Midwater Trawl Pre-recruit Survey
- Steve Ralston
Rockfish (genus Sebastes) exhibit extreme variability in reproductive success. For example, interannual variation in recruitment to the exploitable stock of bocaccio (Sebastes paucispinis) ranges over two orders of magnitude. As a consequence of that variability, the productivity of rockfish fisheries depends almost exclusively on the occurrence and influx of strong year-classes. Sound management of these fisheries, therefore, requires accurate information on impending recruitment. To meet that need, the NOAA NMFS SWFSC Fisheries Ecology Division has performed an annual survey of the distribution and abundance of pelagic juvenile young-of-the-year (YOY) rockfishes prior to their recruitment to the adult phase of the population. The surveys also collect similar information on the YOY of other commercially important species such as Pacific whiting (Merluccius productus), as well as data on the distribution of other prominent species within the California Current including northern anchovies (Engraulis mordax), Pacific sardines (Sardinops sagax), market squid (Loligo opalescens), and krill (Euphausiids).
Surveys have been fielded aboard the NOAA R/V David Starr Jordan during May/June every year since 1983. The survey samples a series of fixed trawl stations located off the California coast using a midwater trawl. The midwater trawl survey gear captures significant numbers of approximately 10 rockfish species during their pelagic juvenile stage (i.e., 50-150 days old), by which time annual reproductive success has been established. Catch-per-unit-effort data from the survey are analyzed and serve as the basis for predicting future recruitment to rockfish fisheries. Results for several species (e.g., bocaccio, chilipepper [S. goodei], and widow rockfish [S. entomelas]) have shown that the survey data can be useful in predicting year-class strength in age-based stock assessments.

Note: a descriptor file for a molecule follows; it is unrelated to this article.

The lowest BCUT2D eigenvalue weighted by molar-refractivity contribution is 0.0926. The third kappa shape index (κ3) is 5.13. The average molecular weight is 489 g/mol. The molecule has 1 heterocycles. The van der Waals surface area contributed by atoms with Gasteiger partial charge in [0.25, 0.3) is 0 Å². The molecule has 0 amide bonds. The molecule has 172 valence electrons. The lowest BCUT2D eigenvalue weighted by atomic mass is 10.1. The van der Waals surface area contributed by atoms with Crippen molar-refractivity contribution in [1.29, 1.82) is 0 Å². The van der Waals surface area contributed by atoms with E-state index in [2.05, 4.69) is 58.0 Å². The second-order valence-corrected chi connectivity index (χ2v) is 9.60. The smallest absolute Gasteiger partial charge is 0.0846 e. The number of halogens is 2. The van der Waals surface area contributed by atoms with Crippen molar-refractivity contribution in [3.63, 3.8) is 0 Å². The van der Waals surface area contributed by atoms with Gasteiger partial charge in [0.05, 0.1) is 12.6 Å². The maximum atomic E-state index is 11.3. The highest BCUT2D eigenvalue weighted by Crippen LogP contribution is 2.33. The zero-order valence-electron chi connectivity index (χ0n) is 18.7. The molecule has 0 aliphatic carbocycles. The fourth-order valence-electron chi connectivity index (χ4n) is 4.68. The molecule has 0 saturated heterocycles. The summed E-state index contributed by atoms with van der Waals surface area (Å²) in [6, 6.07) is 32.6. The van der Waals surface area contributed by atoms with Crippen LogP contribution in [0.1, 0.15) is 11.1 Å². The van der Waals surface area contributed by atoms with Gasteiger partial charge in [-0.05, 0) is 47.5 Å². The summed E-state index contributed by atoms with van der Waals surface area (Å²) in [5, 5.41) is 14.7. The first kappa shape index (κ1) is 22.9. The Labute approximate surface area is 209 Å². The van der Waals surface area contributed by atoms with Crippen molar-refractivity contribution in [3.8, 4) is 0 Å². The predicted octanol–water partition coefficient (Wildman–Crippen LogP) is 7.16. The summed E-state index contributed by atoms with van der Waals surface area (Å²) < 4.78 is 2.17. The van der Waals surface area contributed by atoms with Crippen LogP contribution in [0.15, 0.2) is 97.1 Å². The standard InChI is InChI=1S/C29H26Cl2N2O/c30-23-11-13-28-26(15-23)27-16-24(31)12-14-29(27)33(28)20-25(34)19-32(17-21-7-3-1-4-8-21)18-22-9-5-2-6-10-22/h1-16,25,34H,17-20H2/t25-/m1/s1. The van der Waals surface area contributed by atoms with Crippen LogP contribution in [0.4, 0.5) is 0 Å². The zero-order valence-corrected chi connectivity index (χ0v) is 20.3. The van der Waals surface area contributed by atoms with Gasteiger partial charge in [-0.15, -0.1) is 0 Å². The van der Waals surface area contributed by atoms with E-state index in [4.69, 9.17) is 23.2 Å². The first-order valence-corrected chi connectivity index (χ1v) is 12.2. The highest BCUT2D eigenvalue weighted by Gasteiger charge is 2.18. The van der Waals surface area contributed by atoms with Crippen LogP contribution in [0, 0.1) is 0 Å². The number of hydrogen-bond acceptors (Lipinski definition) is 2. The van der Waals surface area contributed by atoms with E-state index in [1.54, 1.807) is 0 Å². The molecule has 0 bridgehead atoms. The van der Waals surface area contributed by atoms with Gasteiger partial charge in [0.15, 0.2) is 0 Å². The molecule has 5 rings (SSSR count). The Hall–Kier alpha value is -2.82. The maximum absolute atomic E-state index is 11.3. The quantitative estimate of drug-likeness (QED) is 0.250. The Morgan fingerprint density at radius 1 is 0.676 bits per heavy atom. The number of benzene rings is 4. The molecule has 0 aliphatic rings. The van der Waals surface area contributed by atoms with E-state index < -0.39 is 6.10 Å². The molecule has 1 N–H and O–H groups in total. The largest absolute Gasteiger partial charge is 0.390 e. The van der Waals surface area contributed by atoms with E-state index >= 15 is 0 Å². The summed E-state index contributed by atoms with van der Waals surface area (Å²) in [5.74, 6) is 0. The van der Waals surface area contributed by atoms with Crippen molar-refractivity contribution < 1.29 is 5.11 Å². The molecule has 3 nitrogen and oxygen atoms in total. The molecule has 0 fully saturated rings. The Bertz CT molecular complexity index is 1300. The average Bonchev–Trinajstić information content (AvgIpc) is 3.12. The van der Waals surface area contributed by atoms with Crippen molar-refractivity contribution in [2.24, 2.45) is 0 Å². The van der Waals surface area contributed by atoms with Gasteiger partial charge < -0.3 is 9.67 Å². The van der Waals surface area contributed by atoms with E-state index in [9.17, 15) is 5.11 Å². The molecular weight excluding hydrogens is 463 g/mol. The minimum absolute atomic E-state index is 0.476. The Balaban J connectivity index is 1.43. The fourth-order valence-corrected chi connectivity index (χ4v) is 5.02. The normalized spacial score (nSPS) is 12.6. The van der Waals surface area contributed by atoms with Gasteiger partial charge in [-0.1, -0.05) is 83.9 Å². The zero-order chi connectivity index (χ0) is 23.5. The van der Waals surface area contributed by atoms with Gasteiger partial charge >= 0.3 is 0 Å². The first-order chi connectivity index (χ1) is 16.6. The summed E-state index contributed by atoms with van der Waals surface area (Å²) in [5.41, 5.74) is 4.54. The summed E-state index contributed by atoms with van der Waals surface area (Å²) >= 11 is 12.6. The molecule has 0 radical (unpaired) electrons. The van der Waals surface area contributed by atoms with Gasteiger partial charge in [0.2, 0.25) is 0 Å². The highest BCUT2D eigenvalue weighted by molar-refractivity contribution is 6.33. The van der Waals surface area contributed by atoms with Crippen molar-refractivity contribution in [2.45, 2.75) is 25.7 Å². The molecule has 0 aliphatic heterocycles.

The survey’s data on YOY Pacific whiting has also been used in the stock assessment process. To assist in obtaining additional northward spatial coverage of YOY Pacific whiting off Oregon and Washington, in 2001 the Pacific Whiting Conservation Cooperative in cooperation with the NOAA NMFS Northwest Fisheries Science Center began a midwater trawl survey patterned after the NOAA NMFS SWFSC Fisheries Ecology Division’s existing survey. Both surveys work cooperatively together each year in order to resolve interannual abundance patterns of YOY rockfish and Pacific whiting on a coastwide basis, which provides expedient, critical information that can be used in the fisheries management process.
Another collaboration has been with the Point Reyes Bird Observatory, which deploys ornithologists aboard to census seabirds and marine mammals during the annual surveys. Data gathered by these biologists have been widely used in understanding the distribution and foraging behaviors of seabirds off California.
The large quantity of physical data collected during the surveys (e.g., CTD with attached transimissometer and fluorometer, thermosalinometer, and ADCP) have provided a better understanding of the hydrographic conditions off the California coast and analysis of these data have been distributed through the publication of NOAA NMFS Technical Memoranda.
Summary to DateYOY rockfish catches showed a large degree of temporal variability. In addition, the temporal patterns were similar amongst many of the different species of rockfish. Catches were generally large during the 1980's, but dropped substantially during the 1990's with the exception of 1991 and 1993. The poor catches during the 1990's could be attributed to the generally warm conditions during that time period, and the occurrence of strong El Nino and La Nina conditions which adversely affect rockfish recruitment. Some of the lowest catches of YOY rockfish occurred in El Nino years, most likely because of the suppression of coastal upwelling and the associated drop in primary productivity.